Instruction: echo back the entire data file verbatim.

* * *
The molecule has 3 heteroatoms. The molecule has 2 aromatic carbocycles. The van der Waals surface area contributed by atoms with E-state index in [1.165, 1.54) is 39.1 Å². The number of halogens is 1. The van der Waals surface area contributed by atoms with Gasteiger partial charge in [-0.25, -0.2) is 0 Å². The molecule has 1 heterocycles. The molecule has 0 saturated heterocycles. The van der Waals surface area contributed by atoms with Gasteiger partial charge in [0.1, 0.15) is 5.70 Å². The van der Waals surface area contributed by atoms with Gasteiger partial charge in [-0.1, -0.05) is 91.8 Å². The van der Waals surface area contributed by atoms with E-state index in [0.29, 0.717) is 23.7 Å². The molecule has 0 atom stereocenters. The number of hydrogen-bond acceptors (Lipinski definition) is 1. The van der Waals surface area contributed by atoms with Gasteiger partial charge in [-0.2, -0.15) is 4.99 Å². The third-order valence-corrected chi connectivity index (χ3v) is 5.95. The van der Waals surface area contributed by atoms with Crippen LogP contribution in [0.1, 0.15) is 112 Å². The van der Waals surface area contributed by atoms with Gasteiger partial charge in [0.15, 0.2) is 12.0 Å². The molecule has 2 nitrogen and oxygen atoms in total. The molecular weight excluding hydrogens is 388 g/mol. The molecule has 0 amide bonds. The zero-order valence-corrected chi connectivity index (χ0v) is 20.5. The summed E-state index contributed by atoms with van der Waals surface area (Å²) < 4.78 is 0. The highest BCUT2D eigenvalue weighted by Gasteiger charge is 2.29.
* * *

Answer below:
The molecule has 3 heteroatoms. The molecule has 2 aromatic carbocycles. The van der Waals surface area contributed by atoms with E-state index in [1.165, 1.54) is 39.1 Å². The number of halogens is 1. The van der Waals surface area contributed by atoms with Gasteiger partial charge in [-0.25, -0.2) is 0 Å². The molecule has 1 heterocycles. The molecule has 0 saturated heterocycles. The van der Waals surface area contributed by atoms with Gasteiger partial charge in [0.1, 0.15) is 5.70 Å². The van der Waals surface area contributed by atoms with Gasteiger partial charge in [-0.1, -0.05) is 91.8 Å². The van der Waals surface area contributed by atoms with E-state index in [0.29, 0.717) is 23.7 Å². The molecule has 0 atom stereocenters. The number of hydrogen-bond acceptors (Lipinski definition) is 1. The van der Waals surface area contributed by atoms with Gasteiger partial charge in [-0.2, -0.15) is 4.99 Å². The third-order valence-corrected chi connectivity index (χ3v) is 5.95. The van der Waals surface area contributed by atoms with Crippen LogP contribution in [0.1, 0.15) is 112 Å². The van der Waals surface area contributed by atoms with Gasteiger partial charge in [0.15, 0.2) is 12.0 Å². The molecule has 2 nitrogen and oxygen atoms in total. The molecular weight excluding hydrogens is 388 g/mol. The molecule has 0 amide bonds. The zero-order valence-corrected chi connectivity index (χ0v) is 20.5. The summed E-state index contributed by atoms with van der Waals surface area (Å²) < 4.78 is 0. The highest BCUT2D eigenvalue weighted by Gasteiger charge is 2.29.